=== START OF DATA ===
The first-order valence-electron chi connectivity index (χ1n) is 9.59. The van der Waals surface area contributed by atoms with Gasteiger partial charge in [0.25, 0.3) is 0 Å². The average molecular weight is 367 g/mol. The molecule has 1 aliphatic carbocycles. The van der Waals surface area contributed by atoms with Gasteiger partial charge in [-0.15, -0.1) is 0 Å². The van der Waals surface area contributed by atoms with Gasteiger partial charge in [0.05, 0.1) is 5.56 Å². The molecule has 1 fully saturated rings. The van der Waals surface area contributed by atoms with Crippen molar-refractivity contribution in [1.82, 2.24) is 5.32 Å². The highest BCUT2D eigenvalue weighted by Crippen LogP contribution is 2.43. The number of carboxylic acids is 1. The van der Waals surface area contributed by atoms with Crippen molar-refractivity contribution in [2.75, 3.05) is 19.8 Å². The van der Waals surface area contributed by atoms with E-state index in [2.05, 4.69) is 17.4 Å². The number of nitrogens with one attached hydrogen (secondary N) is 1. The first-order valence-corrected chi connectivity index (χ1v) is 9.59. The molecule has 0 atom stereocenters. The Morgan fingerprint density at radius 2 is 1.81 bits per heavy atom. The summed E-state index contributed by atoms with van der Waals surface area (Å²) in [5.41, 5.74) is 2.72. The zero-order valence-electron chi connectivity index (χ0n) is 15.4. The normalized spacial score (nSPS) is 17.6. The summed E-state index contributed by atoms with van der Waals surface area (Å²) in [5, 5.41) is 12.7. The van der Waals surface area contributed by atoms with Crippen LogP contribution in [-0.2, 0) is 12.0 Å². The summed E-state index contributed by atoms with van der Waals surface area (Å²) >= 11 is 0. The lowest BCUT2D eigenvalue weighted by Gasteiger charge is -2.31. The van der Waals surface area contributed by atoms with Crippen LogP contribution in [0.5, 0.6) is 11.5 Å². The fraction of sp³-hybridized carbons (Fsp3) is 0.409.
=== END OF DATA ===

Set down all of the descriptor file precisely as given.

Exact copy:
The first-order valence-electron chi connectivity index (χ1n) is 9.59. The van der Waals surface area contributed by atoms with Gasteiger partial charge in [0.25, 0.3) is 0 Å². The average molecular weight is 367 g/mol. The molecule has 1 aliphatic carbocycles. The van der Waals surface area contributed by atoms with Gasteiger partial charge in [-0.15, -0.1) is 0 Å². The van der Waals surface area contributed by atoms with Gasteiger partial charge in [0.05, 0.1) is 5.56 Å². The molecule has 1 fully saturated rings. The van der Waals surface area contributed by atoms with Crippen molar-refractivity contribution in [1.82, 2.24) is 5.32 Å². The highest BCUT2D eigenvalue weighted by Crippen LogP contribution is 2.43. The number of carboxylic acids is 1. The van der Waals surface area contributed by atoms with Crippen molar-refractivity contribution in [2.75, 3.05) is 19.8 Å². The van der Waals surface area contributed by atoms with E-state index in [2.05, 4.69) is 17.4 Å². The number of nitrogens with one attached hydrogen (secondary N) is 1. The first-order valence-corrected chi connectivity index (χ1v) is 9.59. The molecule has 0 atom stereocenters. The Morgan fingerprint density at radius 2 is 1.81 bits per heavy atom. The summed E-state index contributed by atoms with van der Waals surface area (Å²) in [5.41, 5.74) is 2.72. The zero-order valence-electron chi connectivity index (χ0n) is 15.4. The normalized spacial score (nSPS) is 17.6. The summed E-state index contributed by atoms with van der Waals surface area (Å²) in [5, 5.41) is 12.7. The van der Waals surface area contributed by atoms with Crippen LogP contribution in [-0.2, 0) is 12.0 Å². The summed E-state index contributed by atoms with van der Waals surface area (Å²) >= 11 is 0. The lowest BCUT2D eigenvalue weighted by Gasteiger charge is -2.31. The van der Waals surface area contributed by atoms with Crippen LogP contribution in [0.5, 0.6) is 11.5 Å². The fraction of sp³-hybridized carbons (Fsp3) is 0.409.